Motivated by the need to document and evaluate the types and variability of fault zone properties that potentially affect aquifer systems in basins of the middle Rio Grande rift, we systematically characterized structural and cementation properties of exposed fault zones at 176 sites in the northern Albuquerque Basin. A statistical analysis of measurements and observations evaluated four aspects of the fault zones: (1) attitude and displacement, (2) cement, (3) lithology of the host rock or sediment, and (4) character and width of distinctive structural architectural components at the outcrop scale. Three structural architectural components of the fault zones were observed: (1) outer damage zones related to fault growth; these zones typically contain deformation bands, shear fractures, and open extensional fractures, which strike subparallel to the fault and may promote ground-water flow along the fault zone; (2) inner mixed zones composed of variably entrained, disrupted, and dismembered blocks of host sediment; and (3) central fault cores that accommodate most shear strain and in which persistent low- permeability clay-rich rocks likely impede the flow of water across the fault. The lithology of the host rock or sediment influences the structure of the fault zone and the width of its components. Different grain-size distributions and degrees of induration of the host materials produce differences in material strength that lead to variations in width, degree, and style of fracturing and other fault-related deformation. In addition, lithology of the host sediment appears to strongly control the distribution of cement in fault zones.
Most faults strike north to north-northeast and dip 55? - 77? east or west, toward the basin center. Most faults exhibit normal slip, and many of these faults have been reactivated by normal-oblique and strike slip. Although measured fault displacements have a broad range, from 0.9 to 4,000 m, most are <100 m, and fault zones appear to have formed mainly at depths less than 1,000 m. Fault zone widths do not exceed 40 m (median width = 15.5 m). The mean width of fault cores (0.1 m) is nearly one order of magnitude less than that of mixed zones (0.75 m) and two orders of magnitude less than that of damage zones (9.7 m).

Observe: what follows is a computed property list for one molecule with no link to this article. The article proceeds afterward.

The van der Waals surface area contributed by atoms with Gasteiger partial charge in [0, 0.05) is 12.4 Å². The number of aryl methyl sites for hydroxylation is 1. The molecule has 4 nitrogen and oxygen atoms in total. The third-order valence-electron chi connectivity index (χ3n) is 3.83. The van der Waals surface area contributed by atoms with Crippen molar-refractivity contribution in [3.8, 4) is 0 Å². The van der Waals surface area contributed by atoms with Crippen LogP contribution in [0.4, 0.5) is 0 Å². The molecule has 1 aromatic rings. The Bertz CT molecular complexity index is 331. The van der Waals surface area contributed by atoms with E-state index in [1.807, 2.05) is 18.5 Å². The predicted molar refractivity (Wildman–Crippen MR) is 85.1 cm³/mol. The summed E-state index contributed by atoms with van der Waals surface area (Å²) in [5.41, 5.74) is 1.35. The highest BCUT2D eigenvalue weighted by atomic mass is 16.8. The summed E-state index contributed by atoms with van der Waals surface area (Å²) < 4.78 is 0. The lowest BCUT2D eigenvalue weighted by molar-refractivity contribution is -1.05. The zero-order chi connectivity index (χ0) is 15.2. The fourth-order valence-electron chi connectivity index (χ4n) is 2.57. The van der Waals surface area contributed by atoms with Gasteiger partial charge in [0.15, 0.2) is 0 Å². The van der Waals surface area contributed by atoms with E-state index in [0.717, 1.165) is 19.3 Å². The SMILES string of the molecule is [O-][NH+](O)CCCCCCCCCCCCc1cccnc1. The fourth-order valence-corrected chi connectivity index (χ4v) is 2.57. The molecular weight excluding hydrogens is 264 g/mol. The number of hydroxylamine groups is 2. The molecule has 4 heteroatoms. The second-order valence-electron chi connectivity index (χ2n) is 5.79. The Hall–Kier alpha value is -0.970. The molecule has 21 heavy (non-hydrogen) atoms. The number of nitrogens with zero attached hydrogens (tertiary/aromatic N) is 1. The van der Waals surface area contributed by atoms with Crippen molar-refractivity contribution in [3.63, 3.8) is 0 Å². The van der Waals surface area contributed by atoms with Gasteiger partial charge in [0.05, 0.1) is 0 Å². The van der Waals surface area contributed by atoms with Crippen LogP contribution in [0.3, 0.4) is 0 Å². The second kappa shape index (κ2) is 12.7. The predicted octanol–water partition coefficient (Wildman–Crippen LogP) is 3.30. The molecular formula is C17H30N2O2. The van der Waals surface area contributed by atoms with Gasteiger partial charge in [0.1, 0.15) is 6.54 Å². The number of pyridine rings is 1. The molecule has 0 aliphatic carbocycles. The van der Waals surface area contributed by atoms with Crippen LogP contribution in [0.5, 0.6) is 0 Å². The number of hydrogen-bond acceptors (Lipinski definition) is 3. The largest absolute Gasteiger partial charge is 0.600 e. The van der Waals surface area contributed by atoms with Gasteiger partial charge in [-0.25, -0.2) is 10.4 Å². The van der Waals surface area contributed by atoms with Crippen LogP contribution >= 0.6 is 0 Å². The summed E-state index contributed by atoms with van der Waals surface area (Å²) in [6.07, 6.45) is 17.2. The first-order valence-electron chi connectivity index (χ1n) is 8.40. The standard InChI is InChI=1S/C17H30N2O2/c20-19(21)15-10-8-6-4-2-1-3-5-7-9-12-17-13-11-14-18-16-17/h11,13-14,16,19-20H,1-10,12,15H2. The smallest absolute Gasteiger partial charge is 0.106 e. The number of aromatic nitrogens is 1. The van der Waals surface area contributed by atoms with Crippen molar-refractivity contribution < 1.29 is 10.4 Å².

Cements, a proxy for localized flow of ancient ground water, are common along fault zones in the basin. Silica cements are limited to faults that are near and strike north to northwest toward the Jemez volcanic field north of the basin, whereas carbonate fault cements are widely distributed. Coarse sediments (gravel and sand) host the greatest concentrations of cement within fault zones. Cements fill some extension fractures and, to a lesser degree, are concentrated along shear fractures and deformation bands within inner damage zones. Cements are commonly concentrated in mixed zones and inner damage zones on one side of a fault and thus are asymmetrically distributed within a fault zone, but cement does not consistently lie on the basinward side of faults. From observed spatial patterns of asymmetrically distributed fault zone cements, we infer that ancient ground-water flow was commonly localized along, and bounded by, faults in the basin.
It is apparent from our study that the Albuquerque Basin contains a high concentration of faults. The geometry of, internal structure of, and cement and clay distribution in fault zones have created and will continue to create considerable heterogeneity of permeability within the basin aquifers. The characteristics and statistical range of fault zone features appear to be predictable and consistent throughout the basin; this predictability can be used in ground-water flow simulations that consider the influence of faults.